Does this sound right; not the theory, but using the MWT to escape this issue of Chronology Protection? In the audio presentation in my first link, right at the end he takes a question and uses the MWT to provide an answer.
     
  11. Sep 13, 2004 #10

    Evo

    User Avatar

    Staff: Mentor

    The TV show had an interview with David Deutsch, so you may be correct.
     
  12. Sep 13, 2004 #11

    Ivan Seeking

    User Avatar
    Staff Emeritus
    Science Advisor
    Gold Member

    So, if this is correct, might this qualify as a test of the MWT? That would be interesting in itself.
     
  13. Sep 13, 2004 #12
    How do you figure Ivan? You've got my attention. Maybe a link. Or just your thoughts.

    Paden Roder
     
  14. Sep 13, 2004 #13

    Evo

    User Avatar

    Staff: Mentor

    There was an article in Scientific American, March, 2004 "The Quantum Physics of Time Travel" with Deutsch. I haven't read it, but he discusses CTCs - Closed Timelike Curves

    There is a paper by Deutsch

    "Quantum Mechanics Near Closed Timelike Curves", Physical Review D, Vol.
    44 No 10, pp 3197-3217, November 15, 1991.

    I won't even pretend to understand this stuff. Just enough sinks in so that I have no clue what is being discussed. :bugeye:

    But I've been reading "Fabric of Reality" because I think Deutsch is cute. :wink:

    What is your opinion on Deutsch?
     
  15. Sep 13, 2004 #14
    John titor said that a time machine would be invented by 2007 if i remember correctly. hmmmm
     
  16. Sep 13, 2004 #15
    I don't understand : how the linearized approximation can be valid with a strong field ?

    I also a agree with pervect : the positivity conditions of Penrose and Hawking should prevent storage of negative energy.

    I totally agree with the fact that one cannot go back further than the lightcone defined by the event where the machine is switched on. This is always the case in what I have read. Besides, I wish time machine could be constructed, but I think scepticism is always the natural first reaction of a scientist.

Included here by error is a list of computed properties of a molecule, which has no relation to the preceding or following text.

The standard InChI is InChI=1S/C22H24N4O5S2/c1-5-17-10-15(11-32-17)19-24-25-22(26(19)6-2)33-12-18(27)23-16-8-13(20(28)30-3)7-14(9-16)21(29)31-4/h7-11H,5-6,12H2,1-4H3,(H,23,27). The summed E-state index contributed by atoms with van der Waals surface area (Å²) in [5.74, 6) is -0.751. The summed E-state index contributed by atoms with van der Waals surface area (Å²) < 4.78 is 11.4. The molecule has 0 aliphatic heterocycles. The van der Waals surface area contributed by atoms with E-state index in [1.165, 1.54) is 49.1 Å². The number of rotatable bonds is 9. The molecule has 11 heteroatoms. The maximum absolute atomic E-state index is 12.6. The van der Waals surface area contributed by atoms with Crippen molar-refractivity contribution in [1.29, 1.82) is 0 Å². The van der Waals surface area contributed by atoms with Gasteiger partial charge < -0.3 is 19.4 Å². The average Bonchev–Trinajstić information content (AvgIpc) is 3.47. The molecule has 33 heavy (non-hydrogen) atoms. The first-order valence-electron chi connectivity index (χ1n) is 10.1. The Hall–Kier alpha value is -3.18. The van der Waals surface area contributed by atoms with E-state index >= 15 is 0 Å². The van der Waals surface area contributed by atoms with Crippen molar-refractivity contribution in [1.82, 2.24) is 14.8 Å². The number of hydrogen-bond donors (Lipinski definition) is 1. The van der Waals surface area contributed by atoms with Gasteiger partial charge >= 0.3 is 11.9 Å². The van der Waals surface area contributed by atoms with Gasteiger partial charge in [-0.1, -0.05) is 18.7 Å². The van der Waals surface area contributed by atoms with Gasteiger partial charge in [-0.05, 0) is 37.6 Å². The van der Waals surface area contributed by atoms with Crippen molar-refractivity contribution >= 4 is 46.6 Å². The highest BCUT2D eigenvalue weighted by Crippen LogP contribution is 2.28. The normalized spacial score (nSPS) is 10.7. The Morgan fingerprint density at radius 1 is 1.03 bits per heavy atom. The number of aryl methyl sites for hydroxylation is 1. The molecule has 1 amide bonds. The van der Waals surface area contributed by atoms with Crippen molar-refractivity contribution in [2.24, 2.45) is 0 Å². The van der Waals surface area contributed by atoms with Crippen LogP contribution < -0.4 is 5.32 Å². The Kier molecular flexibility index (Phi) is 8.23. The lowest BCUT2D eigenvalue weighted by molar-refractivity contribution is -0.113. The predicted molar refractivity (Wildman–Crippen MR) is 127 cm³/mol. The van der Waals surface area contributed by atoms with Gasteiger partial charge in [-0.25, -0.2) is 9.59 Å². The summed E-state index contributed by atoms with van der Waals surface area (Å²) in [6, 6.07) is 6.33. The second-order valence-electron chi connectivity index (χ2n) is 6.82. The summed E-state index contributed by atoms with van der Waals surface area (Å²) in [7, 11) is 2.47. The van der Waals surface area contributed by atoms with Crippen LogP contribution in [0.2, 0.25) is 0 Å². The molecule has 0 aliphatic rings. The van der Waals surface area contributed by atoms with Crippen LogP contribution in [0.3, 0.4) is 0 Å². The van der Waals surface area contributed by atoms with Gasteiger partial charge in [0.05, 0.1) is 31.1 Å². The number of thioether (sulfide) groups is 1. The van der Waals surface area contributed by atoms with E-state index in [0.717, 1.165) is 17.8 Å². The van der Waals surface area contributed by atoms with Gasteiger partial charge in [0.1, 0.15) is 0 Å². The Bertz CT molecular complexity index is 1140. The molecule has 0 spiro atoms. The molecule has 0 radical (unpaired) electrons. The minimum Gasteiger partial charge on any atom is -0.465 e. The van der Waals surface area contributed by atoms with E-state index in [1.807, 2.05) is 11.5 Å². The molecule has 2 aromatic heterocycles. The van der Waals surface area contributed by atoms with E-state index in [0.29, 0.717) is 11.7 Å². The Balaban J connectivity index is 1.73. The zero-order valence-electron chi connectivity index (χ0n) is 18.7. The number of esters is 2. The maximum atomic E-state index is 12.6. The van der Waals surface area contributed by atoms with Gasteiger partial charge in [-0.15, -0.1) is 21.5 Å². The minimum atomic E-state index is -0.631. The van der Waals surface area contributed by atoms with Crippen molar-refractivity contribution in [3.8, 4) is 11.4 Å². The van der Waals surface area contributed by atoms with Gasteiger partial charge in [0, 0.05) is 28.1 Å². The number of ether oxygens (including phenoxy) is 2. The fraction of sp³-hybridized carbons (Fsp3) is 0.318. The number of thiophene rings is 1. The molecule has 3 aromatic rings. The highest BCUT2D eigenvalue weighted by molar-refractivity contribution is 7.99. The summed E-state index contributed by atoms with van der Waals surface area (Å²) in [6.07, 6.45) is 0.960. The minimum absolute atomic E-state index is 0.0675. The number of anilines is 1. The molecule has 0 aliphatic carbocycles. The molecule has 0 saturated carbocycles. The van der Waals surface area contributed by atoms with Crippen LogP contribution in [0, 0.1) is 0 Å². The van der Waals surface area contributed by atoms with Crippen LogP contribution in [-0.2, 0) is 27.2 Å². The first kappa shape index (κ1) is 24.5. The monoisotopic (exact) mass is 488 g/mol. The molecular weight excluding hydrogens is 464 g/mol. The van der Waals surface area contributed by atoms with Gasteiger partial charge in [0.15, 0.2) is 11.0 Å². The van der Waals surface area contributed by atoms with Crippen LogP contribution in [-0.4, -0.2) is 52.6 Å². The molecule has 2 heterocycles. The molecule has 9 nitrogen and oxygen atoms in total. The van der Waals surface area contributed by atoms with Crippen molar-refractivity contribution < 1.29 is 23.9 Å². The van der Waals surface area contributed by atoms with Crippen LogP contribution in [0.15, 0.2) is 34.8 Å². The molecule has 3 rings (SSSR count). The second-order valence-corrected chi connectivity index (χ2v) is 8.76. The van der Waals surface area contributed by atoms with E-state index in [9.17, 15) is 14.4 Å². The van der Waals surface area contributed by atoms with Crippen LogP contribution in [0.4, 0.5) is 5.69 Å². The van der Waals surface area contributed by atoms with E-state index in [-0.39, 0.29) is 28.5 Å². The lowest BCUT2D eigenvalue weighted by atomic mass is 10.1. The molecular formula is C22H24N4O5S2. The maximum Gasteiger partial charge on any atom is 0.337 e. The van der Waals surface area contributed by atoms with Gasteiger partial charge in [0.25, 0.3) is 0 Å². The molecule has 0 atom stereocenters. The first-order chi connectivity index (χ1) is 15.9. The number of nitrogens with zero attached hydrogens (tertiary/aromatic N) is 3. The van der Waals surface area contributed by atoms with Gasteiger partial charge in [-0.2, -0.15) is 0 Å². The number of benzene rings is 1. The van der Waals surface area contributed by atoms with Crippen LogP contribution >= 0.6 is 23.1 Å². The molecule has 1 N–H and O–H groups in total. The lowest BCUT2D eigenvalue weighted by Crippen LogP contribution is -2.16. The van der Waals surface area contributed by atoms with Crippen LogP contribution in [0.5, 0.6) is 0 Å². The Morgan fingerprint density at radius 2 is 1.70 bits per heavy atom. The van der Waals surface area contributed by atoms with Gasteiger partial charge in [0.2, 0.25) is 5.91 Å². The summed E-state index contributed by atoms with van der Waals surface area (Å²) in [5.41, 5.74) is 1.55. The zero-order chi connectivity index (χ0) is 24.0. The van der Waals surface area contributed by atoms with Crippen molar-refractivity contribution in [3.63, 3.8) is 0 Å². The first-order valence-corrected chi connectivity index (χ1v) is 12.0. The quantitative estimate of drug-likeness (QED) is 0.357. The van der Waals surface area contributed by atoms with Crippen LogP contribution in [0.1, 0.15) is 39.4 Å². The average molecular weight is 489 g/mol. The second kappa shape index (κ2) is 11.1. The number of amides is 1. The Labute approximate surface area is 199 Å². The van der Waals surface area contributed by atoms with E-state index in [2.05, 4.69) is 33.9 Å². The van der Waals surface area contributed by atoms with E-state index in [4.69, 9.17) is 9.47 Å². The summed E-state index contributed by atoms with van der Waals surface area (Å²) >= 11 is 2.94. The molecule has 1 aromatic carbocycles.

There is a poll right now on the interpretations of QM. If you backup MWT, please vote. They need your help right now, Niel's up ahead :wink:

    ________
    EDIT : sorry, forget the first question :redface:
     
    Last edited: Sep 13, 2004
  17. Sep 13, 2004 #16

    Ivan Seeking

    User Avatar
    Staff Emeritus
    Science Advisor
    Gold Member

    He has been one of my favorites ever since he proved the existance of crop cylinders; finally putting the "cylinder nuts" in the mainstream.

    http://www.qubit.org/people/david/UFO/UFO.html

    Something else of interest that popped up while I was looking:
    http://xxx.lanl.gov/abs/gr-qc/9905084

    I'm confused on this point. His paper only addresses weak fields.
     
    Last edited: Sep 13, 2004
  18. Sep 14, 2004 #17

    Evo

    User Avatar

    Staff: Mentor

    Last edited: Sep 14, 2004
  19. Sep 14, 2004 #18

    Evo

    User Avatar

    Staff: Mentor

    I really felt Mallett may be onto something. I am disppointed I haven't been able to find more recent information on how things are going. I was afraid that we might not have the ability to create the right conditions. I wish you could have seen the show, it went into a lot of detail.
     
  20. Sep 14, 2004 #19

    Ivan Seeking

    User Avatar
    Staff Emeritus
    Science Advisor
    Gold Member

  21. Sep 14, 2004 #20

    Ivan Seeking

    User Avatar
    Staff Emeritus
    Science Advisor
    Gold Member

    I'm trying to contact him. He may have something to say.

    I just saw the show. Its running again on The Science Channel. It wasn't clear to me that Deutsch addressed any of these issues.
     
Know someone interested in this topic? Share this thread via Reddit, Google+, Twitter, or Facebook

Have something to add?



Similar Discussions: The Mallett Time Machine
  1. Time machine (Replies: 1)

  2. The time machine idea (Replies: 10)

Loading...